These topical preservatives are available in the retail market and can be purchased at local home centers, building material retailers and paint stores who stock products for wood decks or ordered online. Be sure to follow the preservative’s manufacturer's application instructions.

  • Does Preserve ACQ protect against powderpost beetles?

    This question comes from a homeowner in Washington state.

    Based on a study performed by the International Research Group on Wood Preserveation, ACQ is effective in protecting wood against the Powderpost beetle.

    Michael Merchant, Ph.D., Professor and Extension Urban Entomologist, with Texas AgriLife Extension Service states, "The most commonly infested woods include ash, oak, hickory and walnut." He also explains in an article on the Texas A& M website, that powderpost beetles pose little threat to the structural integrity of most homes because they are framed with softwood lumber, and thus not susceptible to attack. Removing infested wood and replacing it with treated wood will eliminate the problem in most cases.

    Aaron Sooter, Technical Services Representative

  • Can treated wood be used for interior applications?

    Treated wood is intended for exterior use. However, all treated wood material for residential use do not contain chromium or arsenic, so they can be used for indoor, outdoor or in play set construction.

    Example: If the Ecolife product is going to be used 6” above the final grade and will be on a wood subfloor as a sill plate for the stud walls, then EcoLife treated wood is okay to use. Please read the Ecolife installation instructions and adhere to all fastener requirements listed in the Ecolife document at this link

    AQPA Category use Chart for Ecolife Treated Wood

    Example: If the Ecolife treated lumber is going to be used on a concrete slab, then a foam sill seal must be used as a barrier between the concrete and the EcoLife treated wood. We recommend that Dow’s Sill Seal be used to provide this moisture protection. Please adhere to all of Dow’s installation instructions on proper installation. The installation instructions can be found on the product or on data sheets at your local Lowe's retailer. Be sure that the concrete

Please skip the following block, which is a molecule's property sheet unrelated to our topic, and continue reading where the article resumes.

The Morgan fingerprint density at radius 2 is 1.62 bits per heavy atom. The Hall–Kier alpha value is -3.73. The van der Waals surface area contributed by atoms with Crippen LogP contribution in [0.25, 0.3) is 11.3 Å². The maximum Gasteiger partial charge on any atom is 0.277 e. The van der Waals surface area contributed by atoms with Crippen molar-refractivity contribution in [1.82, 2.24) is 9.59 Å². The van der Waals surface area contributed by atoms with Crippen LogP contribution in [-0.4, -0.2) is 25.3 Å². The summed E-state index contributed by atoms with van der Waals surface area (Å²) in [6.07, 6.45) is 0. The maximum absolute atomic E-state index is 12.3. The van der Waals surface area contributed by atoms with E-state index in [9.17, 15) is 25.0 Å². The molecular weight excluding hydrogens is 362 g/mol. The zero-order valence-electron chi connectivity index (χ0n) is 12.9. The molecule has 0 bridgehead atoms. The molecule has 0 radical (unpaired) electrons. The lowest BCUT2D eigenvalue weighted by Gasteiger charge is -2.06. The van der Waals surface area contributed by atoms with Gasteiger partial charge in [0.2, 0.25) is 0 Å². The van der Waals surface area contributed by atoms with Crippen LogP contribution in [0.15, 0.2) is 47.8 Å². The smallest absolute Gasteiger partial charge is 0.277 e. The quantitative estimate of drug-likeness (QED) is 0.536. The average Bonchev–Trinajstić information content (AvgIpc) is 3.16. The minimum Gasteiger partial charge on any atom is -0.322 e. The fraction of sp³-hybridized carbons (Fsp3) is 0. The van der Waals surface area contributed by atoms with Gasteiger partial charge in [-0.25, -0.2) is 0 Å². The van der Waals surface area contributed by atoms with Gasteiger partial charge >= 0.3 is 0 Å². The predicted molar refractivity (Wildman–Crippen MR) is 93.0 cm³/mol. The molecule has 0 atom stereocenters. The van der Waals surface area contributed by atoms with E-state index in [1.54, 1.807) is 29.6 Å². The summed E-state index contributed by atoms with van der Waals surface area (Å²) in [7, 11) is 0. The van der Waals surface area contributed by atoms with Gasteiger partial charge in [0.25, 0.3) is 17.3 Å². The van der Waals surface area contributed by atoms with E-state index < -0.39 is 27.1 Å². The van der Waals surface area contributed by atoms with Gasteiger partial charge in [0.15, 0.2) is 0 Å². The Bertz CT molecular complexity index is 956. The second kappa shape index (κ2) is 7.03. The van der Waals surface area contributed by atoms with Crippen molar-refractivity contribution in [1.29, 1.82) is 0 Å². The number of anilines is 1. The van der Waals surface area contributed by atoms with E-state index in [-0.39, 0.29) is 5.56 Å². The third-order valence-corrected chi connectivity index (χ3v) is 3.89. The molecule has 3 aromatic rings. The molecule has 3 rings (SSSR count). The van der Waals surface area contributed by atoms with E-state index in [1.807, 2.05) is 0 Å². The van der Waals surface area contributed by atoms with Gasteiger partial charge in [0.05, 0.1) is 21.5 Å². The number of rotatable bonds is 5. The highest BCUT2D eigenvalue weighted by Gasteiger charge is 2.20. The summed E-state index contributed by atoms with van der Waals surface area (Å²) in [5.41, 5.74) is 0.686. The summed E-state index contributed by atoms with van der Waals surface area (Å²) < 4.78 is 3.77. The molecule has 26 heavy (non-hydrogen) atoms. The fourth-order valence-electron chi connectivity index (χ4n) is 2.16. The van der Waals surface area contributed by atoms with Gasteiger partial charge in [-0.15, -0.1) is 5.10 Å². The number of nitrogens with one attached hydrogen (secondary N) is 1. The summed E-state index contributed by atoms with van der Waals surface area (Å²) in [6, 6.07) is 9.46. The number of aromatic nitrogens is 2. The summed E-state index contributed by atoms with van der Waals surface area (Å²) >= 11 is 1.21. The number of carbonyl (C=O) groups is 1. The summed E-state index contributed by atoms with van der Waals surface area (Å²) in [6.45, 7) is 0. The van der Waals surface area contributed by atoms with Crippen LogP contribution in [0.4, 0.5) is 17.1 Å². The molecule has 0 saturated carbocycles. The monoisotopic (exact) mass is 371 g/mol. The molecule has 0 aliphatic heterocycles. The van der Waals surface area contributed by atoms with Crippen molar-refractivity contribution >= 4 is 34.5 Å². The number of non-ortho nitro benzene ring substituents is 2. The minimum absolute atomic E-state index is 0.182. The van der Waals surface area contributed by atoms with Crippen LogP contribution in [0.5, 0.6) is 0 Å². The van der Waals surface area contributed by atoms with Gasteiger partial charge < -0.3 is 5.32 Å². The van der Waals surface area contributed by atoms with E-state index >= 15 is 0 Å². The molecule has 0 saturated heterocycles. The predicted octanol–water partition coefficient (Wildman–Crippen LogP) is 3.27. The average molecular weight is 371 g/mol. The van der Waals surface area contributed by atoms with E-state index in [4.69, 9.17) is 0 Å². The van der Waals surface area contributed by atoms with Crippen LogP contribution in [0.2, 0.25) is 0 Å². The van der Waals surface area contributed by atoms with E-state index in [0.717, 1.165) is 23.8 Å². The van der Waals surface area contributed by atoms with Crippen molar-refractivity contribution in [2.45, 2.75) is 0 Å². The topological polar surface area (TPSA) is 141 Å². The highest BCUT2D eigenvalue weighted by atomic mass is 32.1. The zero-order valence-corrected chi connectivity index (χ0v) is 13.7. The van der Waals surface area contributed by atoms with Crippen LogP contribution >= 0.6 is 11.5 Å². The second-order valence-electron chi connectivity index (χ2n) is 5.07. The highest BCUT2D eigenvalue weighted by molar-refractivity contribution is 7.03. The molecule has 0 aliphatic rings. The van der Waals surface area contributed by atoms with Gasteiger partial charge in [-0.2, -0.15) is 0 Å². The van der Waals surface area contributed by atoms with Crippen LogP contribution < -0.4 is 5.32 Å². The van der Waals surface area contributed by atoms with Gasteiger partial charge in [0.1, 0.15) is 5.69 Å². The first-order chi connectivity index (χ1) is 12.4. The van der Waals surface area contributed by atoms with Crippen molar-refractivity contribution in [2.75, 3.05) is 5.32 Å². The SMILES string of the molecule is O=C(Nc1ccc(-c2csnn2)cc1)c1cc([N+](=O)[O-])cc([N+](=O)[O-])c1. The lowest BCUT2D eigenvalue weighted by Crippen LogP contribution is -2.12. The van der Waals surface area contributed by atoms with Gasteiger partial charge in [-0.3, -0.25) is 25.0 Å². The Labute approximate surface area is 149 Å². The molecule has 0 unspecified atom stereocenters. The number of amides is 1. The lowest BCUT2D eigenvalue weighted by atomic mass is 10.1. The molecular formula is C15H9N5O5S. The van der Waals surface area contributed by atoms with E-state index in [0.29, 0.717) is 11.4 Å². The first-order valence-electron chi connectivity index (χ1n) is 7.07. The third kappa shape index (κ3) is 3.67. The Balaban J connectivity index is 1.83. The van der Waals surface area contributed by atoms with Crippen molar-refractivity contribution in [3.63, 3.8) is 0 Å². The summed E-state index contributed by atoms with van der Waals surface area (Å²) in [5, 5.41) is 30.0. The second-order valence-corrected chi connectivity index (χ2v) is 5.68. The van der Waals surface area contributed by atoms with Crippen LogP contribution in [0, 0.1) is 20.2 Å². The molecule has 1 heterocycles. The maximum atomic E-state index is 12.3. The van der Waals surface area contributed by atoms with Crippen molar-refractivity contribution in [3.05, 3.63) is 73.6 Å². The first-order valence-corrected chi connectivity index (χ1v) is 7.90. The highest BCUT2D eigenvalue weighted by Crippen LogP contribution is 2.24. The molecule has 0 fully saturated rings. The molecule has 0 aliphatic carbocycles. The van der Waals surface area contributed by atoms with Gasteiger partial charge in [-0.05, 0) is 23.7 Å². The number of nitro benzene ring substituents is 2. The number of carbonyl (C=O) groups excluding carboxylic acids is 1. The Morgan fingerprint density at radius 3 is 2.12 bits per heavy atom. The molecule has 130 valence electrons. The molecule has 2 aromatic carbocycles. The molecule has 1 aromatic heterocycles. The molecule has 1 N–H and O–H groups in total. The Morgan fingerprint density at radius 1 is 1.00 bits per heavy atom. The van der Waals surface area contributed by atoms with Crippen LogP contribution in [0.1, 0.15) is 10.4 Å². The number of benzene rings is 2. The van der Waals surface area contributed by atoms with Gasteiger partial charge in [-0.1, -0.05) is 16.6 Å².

building surface will be above the final grade and all water is diverted away from the slab. If you have any further question please let me know. Thank you again for your inquiry and happy building.

    Jonathan Whitehead, Eastern Region Sales

  • Can you use pressure treated lumber for your raised garden beds?
    Raised Vegetable Beds

    While there is scientific consensus that it is safe to use for vegetable/garden beds, the information in this article explains what chemicals are used in Viance ground contact treated wood for residential use and the results of numerous scientific studies. 

    The American Wood Protection Association (AWPA) specifies the use of treated lumber for horticultural purposes to be Ground Contact. In the AWPA Book of Standards, copper azole (CA) and alkaline copper quaternary (ACQ) are listed preservatives for Ground Contact use in residential applications. CA and ACQ are both available from Viance under the brand name Preserve.

    Continue reading scientific studies at this link.